Juan Matute Guimon Out of Intensive Care, American & German Specialists to Work With Madrid Hospital Team on Rehab

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Juan Matute Guidon. © Ken Braddick/dressage-news.com

June 15, 2020

Juan Matute Guimon on Monday was moved out of intensive care and into a regular room at the Madrid hospital where he has been recovering from a life-threatening brain disorder that caused the 22-year-old Spanish team rider to collapse six weeks ago, his father reported.

Recovery of Juan’s brain was described as “incredible” by his father, Juan Matute Azpitarte, a three-time Olympian for Spain, who with his wife, Maria, has been in Madrid throughout the ordeal.

Improvement in his physical condition had also been “very fast.” he said after Juan was moved to a regular room at the Jiménez Díaz Foundation hospital in Madrid.

Doctors and physiotherapists at the hospital will evaluate Juan’s current condition along with experts from an American and a German company that specialize in rehabilitation in neurological cases.

In the last 48 hours, Juan’s father told dressage-news.com, “there was another big improvement in the strength reaction of Juan’s body. The brain recovery was incredible for that short period of time, after this type of critical surgery and is still progressing very fast in the body as well.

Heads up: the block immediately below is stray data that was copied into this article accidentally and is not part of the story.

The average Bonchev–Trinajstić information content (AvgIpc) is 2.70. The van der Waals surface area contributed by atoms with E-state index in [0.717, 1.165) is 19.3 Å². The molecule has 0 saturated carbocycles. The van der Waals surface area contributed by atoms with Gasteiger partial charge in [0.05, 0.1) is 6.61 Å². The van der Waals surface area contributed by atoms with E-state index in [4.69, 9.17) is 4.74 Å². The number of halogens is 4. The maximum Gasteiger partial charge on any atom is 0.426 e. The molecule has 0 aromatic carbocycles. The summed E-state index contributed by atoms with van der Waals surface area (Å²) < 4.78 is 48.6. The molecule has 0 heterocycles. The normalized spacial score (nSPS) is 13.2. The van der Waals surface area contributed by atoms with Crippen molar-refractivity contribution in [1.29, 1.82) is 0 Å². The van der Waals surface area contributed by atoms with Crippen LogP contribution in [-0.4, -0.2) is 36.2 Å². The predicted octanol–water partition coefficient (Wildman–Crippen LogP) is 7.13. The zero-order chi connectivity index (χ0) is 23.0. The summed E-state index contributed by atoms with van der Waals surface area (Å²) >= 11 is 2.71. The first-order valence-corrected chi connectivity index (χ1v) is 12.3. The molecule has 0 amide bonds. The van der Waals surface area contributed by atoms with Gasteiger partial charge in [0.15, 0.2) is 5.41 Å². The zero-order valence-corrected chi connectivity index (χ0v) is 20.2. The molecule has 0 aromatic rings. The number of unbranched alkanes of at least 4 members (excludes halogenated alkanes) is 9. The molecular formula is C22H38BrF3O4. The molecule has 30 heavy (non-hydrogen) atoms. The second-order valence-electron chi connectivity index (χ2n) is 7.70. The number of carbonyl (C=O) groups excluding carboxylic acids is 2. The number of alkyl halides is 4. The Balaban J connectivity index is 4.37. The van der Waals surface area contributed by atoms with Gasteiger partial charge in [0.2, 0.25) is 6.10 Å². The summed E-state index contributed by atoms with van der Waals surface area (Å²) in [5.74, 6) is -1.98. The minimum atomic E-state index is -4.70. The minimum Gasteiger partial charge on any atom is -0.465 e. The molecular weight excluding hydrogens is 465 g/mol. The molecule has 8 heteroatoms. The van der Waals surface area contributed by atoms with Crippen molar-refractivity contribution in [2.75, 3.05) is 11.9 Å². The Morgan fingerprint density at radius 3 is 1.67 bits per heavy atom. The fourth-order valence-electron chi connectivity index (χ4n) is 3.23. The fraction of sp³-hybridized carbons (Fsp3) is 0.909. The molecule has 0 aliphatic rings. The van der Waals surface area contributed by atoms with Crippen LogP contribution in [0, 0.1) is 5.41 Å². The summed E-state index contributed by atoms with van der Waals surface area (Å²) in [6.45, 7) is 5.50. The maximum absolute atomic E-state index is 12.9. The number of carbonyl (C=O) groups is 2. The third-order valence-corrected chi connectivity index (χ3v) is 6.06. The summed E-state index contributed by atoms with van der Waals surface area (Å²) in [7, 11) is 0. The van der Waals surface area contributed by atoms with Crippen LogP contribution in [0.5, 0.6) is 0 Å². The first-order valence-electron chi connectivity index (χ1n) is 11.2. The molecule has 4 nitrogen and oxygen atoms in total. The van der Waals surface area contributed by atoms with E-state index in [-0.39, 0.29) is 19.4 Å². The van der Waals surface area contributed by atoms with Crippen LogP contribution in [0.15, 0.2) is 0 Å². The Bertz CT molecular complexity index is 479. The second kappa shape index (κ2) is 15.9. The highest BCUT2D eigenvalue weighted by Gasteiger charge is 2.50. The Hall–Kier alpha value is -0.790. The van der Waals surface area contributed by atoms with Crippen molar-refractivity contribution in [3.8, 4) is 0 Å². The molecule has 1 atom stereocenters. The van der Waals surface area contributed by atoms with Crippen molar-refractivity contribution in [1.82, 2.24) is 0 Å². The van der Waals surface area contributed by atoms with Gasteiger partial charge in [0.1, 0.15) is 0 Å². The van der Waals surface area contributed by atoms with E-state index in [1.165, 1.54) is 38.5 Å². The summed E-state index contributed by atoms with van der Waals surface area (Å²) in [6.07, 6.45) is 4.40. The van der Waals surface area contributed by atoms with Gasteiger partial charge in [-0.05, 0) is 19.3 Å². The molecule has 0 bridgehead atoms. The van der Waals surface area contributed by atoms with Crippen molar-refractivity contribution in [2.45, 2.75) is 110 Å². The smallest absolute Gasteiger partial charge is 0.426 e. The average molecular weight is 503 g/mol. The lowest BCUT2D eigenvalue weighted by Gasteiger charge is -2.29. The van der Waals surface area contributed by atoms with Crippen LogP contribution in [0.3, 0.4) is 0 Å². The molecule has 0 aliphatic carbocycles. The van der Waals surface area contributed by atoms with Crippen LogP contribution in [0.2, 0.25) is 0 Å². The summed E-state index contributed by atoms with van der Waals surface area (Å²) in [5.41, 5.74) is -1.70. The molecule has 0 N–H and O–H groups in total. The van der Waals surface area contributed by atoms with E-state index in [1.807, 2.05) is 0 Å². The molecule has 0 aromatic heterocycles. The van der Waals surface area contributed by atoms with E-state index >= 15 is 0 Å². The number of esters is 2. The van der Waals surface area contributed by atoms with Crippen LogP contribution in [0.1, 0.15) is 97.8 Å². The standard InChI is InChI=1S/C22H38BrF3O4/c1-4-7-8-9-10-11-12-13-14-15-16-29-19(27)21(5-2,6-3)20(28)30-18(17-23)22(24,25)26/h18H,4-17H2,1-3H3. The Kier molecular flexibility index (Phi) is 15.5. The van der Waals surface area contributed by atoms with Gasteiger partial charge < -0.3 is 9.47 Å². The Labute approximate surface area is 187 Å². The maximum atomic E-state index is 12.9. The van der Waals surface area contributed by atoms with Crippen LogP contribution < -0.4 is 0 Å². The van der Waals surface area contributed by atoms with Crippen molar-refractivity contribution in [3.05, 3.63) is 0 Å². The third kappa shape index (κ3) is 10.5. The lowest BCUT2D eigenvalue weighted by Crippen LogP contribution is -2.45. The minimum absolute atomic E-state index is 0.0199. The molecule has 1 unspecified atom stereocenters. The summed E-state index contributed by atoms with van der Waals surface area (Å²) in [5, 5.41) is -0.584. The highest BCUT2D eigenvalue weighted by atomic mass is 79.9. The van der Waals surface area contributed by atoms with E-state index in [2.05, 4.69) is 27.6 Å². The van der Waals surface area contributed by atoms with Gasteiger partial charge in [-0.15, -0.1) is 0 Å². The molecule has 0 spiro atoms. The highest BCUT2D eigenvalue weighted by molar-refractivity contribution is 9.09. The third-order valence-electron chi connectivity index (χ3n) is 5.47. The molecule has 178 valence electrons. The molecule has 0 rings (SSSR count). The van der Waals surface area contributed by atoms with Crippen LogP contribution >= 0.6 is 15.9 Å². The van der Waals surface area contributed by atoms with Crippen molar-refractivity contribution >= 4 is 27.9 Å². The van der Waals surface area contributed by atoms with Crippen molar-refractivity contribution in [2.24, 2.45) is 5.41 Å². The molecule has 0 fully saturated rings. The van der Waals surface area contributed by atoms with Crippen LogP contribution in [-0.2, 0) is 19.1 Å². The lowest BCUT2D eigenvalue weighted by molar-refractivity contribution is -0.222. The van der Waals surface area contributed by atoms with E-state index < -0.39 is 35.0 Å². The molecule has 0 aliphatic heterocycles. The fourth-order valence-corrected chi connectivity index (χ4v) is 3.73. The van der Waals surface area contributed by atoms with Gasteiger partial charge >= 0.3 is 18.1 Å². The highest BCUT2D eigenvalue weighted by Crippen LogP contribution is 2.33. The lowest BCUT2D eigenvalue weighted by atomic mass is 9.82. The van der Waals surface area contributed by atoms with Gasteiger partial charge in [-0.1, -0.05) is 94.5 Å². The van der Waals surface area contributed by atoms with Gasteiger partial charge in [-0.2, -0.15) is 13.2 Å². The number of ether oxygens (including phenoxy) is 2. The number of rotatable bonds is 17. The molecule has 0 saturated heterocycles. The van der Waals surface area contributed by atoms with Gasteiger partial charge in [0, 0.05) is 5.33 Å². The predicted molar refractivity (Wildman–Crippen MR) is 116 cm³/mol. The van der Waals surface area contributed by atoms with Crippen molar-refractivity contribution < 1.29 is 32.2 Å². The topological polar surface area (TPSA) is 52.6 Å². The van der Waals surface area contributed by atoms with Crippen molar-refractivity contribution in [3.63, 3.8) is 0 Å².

“It’s incredible how many people, from doctors to companies from all around the world have offered Juan all the technical support to bring him back to full health as soon as possible,” he told dressage-news.com.

“We can’t say enough THANKS to so much help and best wishes for Juan’s full recovery.”

The Spanish Olympic Committee and the national equestrian federation, he said, have followed Juan’s case throughout and have “offered all the help and support to bring Juan back to the sport as soon as possible.

“The entire horse community with all the prayers and positive energy sent to us has helped provide the faith to win this battle.”

Juan, brought up in both Spain and Wellington, Florida, where his family moved more than a decade ago–he has both Spanish and American citizenships–has been hospitalized since collapsing May 5 with what was discovered to be a genetic brain disorder.

Neurosurgeons at Jiménez Díaz Foundation hospital successfully operated on Juan four four days after the collapse following riding. He moved to Madrid two years ago to go to university and improve his dressage.

He was successful on both sides of the Atlantic in youth divisions, and after moving up to senior ranks was selected for Spain’s team for the 2018 World Equestrian Games in Tryon to qualify a team for the Tokyo Olympics.

His competition results in Europe, the Middle East and Florida made it virtually certain he would have been invited to the World Cup Final in Las Vegas. His top two horses and ranked second and third among Spanish combinations on the world standings. He also believes he could have made the Spanish team for the Tokyo Olympics. However, the World Cup was canceled and the Olympics put off for a year to the summer of 2021, both because of the Covid-19 pandemic.